Linda Lewis Griffith

Think before you speak (or post to Facebook)

MCT

The next time you’re moved to share your thoughts, whether it’s with your teenager, neighbor or a post on Facebook, consider the content of the intended message. Ask yourself three little questions: Are my words true? Are they kind? Are they necessary?

Those questions aren’t new. Depending on the source, they’re attributed to Socrates, Buddha or the Indian guru Sai Baba. Regardless of who first spoke them, they are an invaluable road map for wise and thoughtful speech.

In his book “The Four Agreements,” author Don Miguel Ruiz wrote, “The word is not just a sound or a written symbol. The word is a force; it is the power you have to express and communicate, to think, and thereby create the events in your life.”

Our words have a direct impact on others. We can make someone soar with a heartfelt compliment: “I always look forward to eating in your home. This place is so welcoming!”

Or we can send them crashing into a mental abyss with a thoughtless or mean-spirited comment: “You’re never going to amount to anything. I wish you’d never been born.” Even when we’re not the direct target, we feel anxious and vulnerable when we hear hurtful words. We realize we could be the next victim.

Our words also affect how other people think. A recent study by Chris S. Crandall, a social psychology professor at the University of Kansas who specializes in the study of prejudice, found that subjects felt more comfortable expressing prejudice toward the specific groups that had been publicly disparaged by President Donald Trump during his campaign. These findings match previous research that shows “people are highly responsive to their community’s accepted displays” of prejudice.

Of course, we can’t control what comes out of others’ mouths. But we can commit to speaking in the truest, most thoughtful way we can. That’s how we can change the world, one sentence at a time.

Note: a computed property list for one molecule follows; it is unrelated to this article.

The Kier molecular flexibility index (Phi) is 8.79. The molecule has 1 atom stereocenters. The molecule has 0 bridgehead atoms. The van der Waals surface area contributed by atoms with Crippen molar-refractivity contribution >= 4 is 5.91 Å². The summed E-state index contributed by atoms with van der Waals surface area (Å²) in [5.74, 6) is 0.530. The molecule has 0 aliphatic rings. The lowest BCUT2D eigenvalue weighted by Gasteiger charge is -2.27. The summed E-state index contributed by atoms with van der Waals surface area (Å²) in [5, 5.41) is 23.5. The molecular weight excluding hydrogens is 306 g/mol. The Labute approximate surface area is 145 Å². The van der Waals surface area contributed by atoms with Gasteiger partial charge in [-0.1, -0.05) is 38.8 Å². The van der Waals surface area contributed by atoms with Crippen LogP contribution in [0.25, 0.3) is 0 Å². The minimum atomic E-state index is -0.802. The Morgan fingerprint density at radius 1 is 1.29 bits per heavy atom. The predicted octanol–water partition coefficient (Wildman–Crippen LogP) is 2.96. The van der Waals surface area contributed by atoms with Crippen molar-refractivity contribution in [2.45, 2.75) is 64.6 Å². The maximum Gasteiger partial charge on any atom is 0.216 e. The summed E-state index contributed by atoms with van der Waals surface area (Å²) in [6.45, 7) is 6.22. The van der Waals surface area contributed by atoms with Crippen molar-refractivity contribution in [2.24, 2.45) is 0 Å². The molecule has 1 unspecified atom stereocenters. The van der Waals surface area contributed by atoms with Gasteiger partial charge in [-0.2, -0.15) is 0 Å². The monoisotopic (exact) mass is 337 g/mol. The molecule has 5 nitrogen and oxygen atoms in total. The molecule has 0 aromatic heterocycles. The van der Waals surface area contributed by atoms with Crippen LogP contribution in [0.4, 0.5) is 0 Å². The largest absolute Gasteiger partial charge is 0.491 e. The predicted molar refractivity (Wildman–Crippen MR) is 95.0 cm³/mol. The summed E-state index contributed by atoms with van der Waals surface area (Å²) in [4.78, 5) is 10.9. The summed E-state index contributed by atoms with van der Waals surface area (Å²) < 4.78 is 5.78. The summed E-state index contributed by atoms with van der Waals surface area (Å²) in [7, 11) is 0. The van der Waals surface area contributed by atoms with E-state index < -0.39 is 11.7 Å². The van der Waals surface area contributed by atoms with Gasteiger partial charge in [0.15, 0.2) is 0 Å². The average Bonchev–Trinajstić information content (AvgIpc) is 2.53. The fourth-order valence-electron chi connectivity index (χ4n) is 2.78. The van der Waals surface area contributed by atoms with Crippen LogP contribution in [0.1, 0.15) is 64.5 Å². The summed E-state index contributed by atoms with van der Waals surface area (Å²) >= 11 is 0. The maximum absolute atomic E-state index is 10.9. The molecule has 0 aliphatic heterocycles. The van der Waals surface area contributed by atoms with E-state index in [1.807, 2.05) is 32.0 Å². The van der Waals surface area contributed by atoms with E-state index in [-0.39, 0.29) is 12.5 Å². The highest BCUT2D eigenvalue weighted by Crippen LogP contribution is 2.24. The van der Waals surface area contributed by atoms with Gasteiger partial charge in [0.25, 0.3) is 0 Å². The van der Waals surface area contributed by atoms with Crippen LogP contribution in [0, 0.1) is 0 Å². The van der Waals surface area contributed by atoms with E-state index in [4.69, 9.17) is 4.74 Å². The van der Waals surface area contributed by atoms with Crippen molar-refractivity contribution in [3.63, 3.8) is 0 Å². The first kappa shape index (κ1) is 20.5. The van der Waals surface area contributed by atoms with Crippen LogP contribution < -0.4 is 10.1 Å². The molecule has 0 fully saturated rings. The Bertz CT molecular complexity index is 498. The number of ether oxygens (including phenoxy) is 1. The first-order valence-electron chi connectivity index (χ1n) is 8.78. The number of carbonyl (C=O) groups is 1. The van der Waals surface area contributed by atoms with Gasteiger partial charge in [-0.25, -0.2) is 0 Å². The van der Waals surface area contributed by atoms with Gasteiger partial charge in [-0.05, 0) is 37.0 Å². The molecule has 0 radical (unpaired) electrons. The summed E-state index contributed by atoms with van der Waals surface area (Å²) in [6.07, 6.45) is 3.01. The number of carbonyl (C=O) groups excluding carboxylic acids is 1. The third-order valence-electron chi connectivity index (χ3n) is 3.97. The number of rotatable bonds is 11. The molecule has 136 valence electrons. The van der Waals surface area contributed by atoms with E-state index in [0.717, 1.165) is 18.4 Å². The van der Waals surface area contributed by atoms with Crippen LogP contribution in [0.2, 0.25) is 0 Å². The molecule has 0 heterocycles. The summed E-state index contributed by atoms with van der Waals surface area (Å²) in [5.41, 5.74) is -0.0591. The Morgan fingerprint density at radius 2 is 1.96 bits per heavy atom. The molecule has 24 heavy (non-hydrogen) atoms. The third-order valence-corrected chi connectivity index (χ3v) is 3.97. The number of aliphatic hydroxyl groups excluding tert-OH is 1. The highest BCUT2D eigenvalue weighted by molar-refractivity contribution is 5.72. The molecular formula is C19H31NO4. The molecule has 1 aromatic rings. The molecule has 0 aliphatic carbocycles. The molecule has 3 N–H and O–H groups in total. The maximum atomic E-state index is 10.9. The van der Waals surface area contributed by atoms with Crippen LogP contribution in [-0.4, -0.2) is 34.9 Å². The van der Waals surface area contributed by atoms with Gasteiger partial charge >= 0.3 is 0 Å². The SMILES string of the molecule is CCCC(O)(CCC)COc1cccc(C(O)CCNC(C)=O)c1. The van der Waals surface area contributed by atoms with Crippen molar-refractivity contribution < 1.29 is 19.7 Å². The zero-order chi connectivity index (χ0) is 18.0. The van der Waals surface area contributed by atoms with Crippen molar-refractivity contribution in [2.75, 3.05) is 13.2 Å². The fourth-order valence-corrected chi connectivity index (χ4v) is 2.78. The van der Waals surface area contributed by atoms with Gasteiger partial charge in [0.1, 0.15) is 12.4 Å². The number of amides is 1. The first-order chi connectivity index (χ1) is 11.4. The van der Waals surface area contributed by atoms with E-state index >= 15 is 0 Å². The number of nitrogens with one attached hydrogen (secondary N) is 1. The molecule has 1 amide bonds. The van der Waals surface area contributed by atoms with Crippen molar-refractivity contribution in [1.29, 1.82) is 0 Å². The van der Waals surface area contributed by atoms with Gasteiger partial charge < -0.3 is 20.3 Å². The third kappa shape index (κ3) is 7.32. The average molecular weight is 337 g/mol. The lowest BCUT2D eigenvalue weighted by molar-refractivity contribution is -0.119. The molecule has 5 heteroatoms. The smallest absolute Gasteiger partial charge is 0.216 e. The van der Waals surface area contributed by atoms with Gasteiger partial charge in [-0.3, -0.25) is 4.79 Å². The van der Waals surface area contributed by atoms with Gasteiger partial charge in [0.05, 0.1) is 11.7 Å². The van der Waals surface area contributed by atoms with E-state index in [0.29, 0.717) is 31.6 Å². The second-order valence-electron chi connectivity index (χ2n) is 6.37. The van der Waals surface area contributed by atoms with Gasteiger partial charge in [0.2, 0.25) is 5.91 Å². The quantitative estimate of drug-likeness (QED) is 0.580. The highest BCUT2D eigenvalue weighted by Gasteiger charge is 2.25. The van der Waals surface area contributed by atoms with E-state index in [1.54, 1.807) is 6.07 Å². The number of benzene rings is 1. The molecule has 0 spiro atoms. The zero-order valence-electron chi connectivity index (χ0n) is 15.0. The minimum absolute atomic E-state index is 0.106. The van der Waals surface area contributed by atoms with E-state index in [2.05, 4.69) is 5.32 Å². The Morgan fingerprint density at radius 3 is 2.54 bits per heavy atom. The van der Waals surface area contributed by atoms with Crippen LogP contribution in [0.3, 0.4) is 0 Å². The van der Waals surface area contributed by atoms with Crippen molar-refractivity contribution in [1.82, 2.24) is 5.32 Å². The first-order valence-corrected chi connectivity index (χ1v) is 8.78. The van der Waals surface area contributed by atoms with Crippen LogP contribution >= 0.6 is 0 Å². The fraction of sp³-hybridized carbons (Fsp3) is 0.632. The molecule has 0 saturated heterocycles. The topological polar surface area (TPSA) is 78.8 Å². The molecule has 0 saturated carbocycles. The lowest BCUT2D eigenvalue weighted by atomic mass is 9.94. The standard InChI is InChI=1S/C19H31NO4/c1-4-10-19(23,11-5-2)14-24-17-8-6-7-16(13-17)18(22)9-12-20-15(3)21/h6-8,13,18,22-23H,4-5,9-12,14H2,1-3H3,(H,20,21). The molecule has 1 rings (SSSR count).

Linda Lewis Griffith is a local marriage and family therapist. For information or to contact her, visit www.lindalewisgriffith.com.

How to practice thoughtful speech

  • Pause before speaking. Take some deep breaths. Pull together your ideas. If you don’t yet feel prepared to talk, say, “I’ll get back to you later.”
  • Avoid hurtful words and phrases. Speech patterns are habitual. Remove name-calling, expletives and put-downs from your verbal arsenal.
  • Don’t speak when you’re angry. When you’re hot under the collar, you want to inflict physical and emotional pain on the nearest target. Instead, back away from the situation. Use de-escalating tactics. Agree to disagree.
  • Never spread lies or rumors. The truth may be open to interpretation. But lies and slander are not acceptable.
  • Know when to be silent. Mom was right. If you can’t say something nice, don’t say anything at all.
  • Be kind even in difficult times. Not every conversation centers around a pleasant topic. In those potentially tense moments, it’s even more important to choose your verbiage carefully.
  • Quickly correct mistakes. We all make verbal blunders. Recognize the faux pas ASAP. Admit the wrongdoing and express remorse for having misspoken.
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